• 11. Hardware Description
    • Phase Locked Loop :
    • The Phase Locked Loop (PLL) circuitry determines the operating frequency of the device.
    • This programmable PLL synthesizer requires only a single 10 MHz crystal reference source.
    • The PLL maintains accuracy by using the on-chip crystal controlled reference oscillator and provides maximum flexibility in performance to the designers.
    • Automatic Frequency Control:
    • The PLL in MRF49XA is capable of performing automatic fine adjustment for the carrier frequency by using an integrated Automatic Frequency Control (AFC) feature.
    • The receiver uses the AFC feature to minimize the frequency offset between the TX/RX signals in discrete steps.
    • The MRF49XA can be programmed to automatically control the frequency or can be manually activated by a strobe signal.
  • 12. AFC Circuit For Frequency Offset Correction
  • 13. Interrupts
    • The receiver generates an active-low interrupt request for the microcontroller at the following events:
    • TXBREG is ready to receive the next byte.
    • RXFIFOREG has received the pre-programmed amount of bits.
    • RXFIFOREG overflow/TXBREG under-run.
    • Negative pulse on Interrupt Input pin (INT).
    • Wake-up Timer Time-out (WUTINT).
    • Supply voltage below the pre-programmed value is detected.
    • Power-on Reset.
    MRF49XA Interrupt Generation Logic
  • 14. Baseband/Data Filtering
    • A suitable bandwidth should be used to achieve various FSK deviation, data rate and crystal tolerance requirements.
    • The filter structure is a 7th order, Butterworth low-pass with 40 dB suppression at twice the bandwidth frequency.
    • Offset cancellation is done by using a high-pass filter, with a cut-off frequency below 7 kHz, in order to achieve the best possible frequency response in baseband and a good flat response in the pass band
    FSK Modulated Deviation
  • 15. Data Quality Indicator DIO Logic Block Diagram
    • The Data Quality Indicator (DQI) is the digital processing part of the radio connected to the demodulator and functions when the receiver is on.
    • The DIO signal goes high if the internally calculated data quality value exceeds the DIO threshold parameter, for five consecutive data bits, for both high and low periods.
  • 16. Received Signal Strength Indicator
    • The Received Signal Strength
    • Indicator (RSSI) estimates the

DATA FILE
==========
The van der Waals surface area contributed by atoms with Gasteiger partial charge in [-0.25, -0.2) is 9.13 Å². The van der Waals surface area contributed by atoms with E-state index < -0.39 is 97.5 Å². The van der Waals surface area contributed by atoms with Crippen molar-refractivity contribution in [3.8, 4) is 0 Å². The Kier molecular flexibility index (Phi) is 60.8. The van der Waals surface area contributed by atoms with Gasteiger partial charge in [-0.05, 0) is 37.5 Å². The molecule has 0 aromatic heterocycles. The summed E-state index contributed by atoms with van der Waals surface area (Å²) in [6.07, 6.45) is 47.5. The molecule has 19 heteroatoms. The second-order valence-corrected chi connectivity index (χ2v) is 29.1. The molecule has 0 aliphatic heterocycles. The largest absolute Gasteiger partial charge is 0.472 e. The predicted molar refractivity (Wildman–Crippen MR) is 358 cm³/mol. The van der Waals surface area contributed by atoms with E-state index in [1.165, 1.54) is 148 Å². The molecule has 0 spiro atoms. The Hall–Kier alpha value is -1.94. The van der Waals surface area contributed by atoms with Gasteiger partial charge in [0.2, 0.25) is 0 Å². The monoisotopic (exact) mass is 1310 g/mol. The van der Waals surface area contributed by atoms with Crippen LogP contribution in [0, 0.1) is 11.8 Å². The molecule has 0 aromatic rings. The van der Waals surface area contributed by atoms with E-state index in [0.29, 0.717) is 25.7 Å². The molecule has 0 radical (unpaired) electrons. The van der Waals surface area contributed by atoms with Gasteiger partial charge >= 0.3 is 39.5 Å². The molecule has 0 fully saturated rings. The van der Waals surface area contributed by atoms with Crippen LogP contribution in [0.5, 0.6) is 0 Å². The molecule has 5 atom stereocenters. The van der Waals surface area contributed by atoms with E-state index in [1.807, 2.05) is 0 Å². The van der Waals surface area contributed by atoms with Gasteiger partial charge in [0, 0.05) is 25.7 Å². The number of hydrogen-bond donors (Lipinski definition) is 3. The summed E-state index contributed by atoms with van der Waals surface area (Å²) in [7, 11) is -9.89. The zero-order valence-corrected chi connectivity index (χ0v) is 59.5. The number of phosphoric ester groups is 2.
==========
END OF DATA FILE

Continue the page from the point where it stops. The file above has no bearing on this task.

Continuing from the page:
• received signal power within the
    • bandwidth of ISM channels.
    • The MRF49XA provides both
    • analog RSSI and digital RSSI.
    • A digital RSSI output is provided
    • to monitor the input signal level.
    • The signal goes high if the received signal strength exceeds a given pre-programmed level.
    • The settling time of digital RSSI depends on the external filter capacitor.
    • The digital RSSI is basically a sensitive comparator behind an analog RSSI block. The comparator threshold can be set using the three bits and the comparator output can be read out through the Status Read register.
    INPUT POWER VS. ANALOG RSSI VOLTAGE
  • 17. Antenna Design Considerations
    • The MRF49XA is designed to drive a differential output, such as a dipole antenna or a loop antenna.
    • The loop antenna is ideally suited for applications where compact size is required.
    • The dipole is typically not a good option for compact designs due to its inherent size at resonance, and its space requirements around the ground plane, to be an efficient antenna.
    • A monopole antenna can be used, along with a Balun, or by using the matching circuit.
    BALUN CIRCUIT
  • 18. BER Curves BER CURVES IN 868 MHz BAND BER CURVES IN 433 MHz BAND
  • 19. Application Circuit Application circuit of MRF49XA with a Balun circuit
  • 20. MRF49XA PICtail™/PICtail Plus Daughter Board MRF49XA Pictail / Pictail PLUS DAUGHTER BOARD MRF49XA Daughter Board Plugged Into PIC18 Explorer Board.
  • 21. Additional Resource
    • For ordering MRF49XA, please click the part list or
    • Call our sales hotline
    • For more product information go to
      • http:// www.microchip.com/wwwproducts/Devices.aspx?dDocName =en541404
    • Visit Element 14 to post your question
      • www.element-14.com
    • For additional inquires contact our technical service hotline or even use our “Live Technical Chat” online facility